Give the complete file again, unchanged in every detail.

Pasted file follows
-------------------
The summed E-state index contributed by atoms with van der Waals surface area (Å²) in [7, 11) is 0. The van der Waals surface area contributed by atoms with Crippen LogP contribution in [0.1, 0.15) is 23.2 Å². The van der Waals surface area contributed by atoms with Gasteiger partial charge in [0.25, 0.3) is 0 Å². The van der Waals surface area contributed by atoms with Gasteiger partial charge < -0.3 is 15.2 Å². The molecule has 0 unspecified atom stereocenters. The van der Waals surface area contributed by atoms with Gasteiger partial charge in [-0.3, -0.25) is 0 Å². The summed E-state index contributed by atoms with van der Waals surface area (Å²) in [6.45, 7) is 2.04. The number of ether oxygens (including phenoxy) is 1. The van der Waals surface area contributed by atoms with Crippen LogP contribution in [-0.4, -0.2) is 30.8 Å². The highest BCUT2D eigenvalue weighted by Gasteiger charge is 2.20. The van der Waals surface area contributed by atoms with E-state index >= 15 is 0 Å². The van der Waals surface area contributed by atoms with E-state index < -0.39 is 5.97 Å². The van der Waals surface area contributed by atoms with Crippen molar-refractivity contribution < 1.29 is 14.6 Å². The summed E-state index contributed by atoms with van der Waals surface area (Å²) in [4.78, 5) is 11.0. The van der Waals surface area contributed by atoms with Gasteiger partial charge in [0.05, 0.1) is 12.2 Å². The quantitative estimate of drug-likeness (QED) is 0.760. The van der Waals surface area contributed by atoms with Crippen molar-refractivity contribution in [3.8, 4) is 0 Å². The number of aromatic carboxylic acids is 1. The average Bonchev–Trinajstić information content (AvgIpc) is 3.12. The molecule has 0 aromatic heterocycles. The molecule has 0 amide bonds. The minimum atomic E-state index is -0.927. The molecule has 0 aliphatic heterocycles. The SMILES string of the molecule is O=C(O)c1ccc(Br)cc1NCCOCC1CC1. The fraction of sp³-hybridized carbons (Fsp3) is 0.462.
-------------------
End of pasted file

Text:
The summed E-state index contributed by atoms with van der Waals surface area (Å²) in [7, 11) is 0. The van der Waals surface area contributed by atoms with Crippen LogP contribution in [0.1, 0.15) is 23.2 Å². The van der Waals surface area contributed by atoms with Gasteiger partial charge in [0.25, 0.3) is 0 Å². The van der Waals surface area contributed by atoms with Gasteiger partial charge < -0.3 is 15.2 Å². The molecule has 0 unspecified atom stereocenters. The van der Waals surface area contributed by atoms with Gasteiger partial charge in [-0.3, -0.25) is 0 Å². The summed E-state index contributed by atoms with van der Waals surface area (Å²) in [6.45, 7) is 2.04. The number of ether oxygens (including phenoxy) is 1. The van der Waals surface area contributed by atoms with Crippen LogP contribution in [-0.4, -0.2) is 30.8 Å². The highest BCUT2D eigenvalue weighted by Gasteiger charge is 2.20. The van der Waals surface area contributed by atoms with E-state index >= 15 is 0 Å². The van der Waals surface area contributed by atoms with E-state index < -0.39 is 5.97 Å². The van der Waals surface area contributed by atoms with Crippen molar-refractivity contribution < 1.29 is 14.6 Å². The summed E-state index contributed by atoms with van der Waals surface area (Å²) in [4.78, 5) is 11.0. The van der Waals surface area contributed by atoms with Gasteiger partial charge in [0.05, 0.1) is 12.2 Å². The quantitative estimate of drug-likeness (QED) is 0.760. The van der Waals surface area contributed by atoms with Crippen molar-refractivity contribution in [3.8, 4) is 0 Å². The number of aromatic carboxylic acids is 1. The average Bonchev–Trinajstić information content (AvgIpc) is 3.12. The molecule has 0 aromatic heterocycles. The molecule has 0 amide bonds. The minimum atomic E-state index is -0.927. The molecule has 0 aliphatic heterocycles. The SMILES string of the molecule is O=C(O)c1ccc(Br)cc1NCCOCC1CC1. The fraction of sp³-hybridized carbons (Fsp3) is 0.462.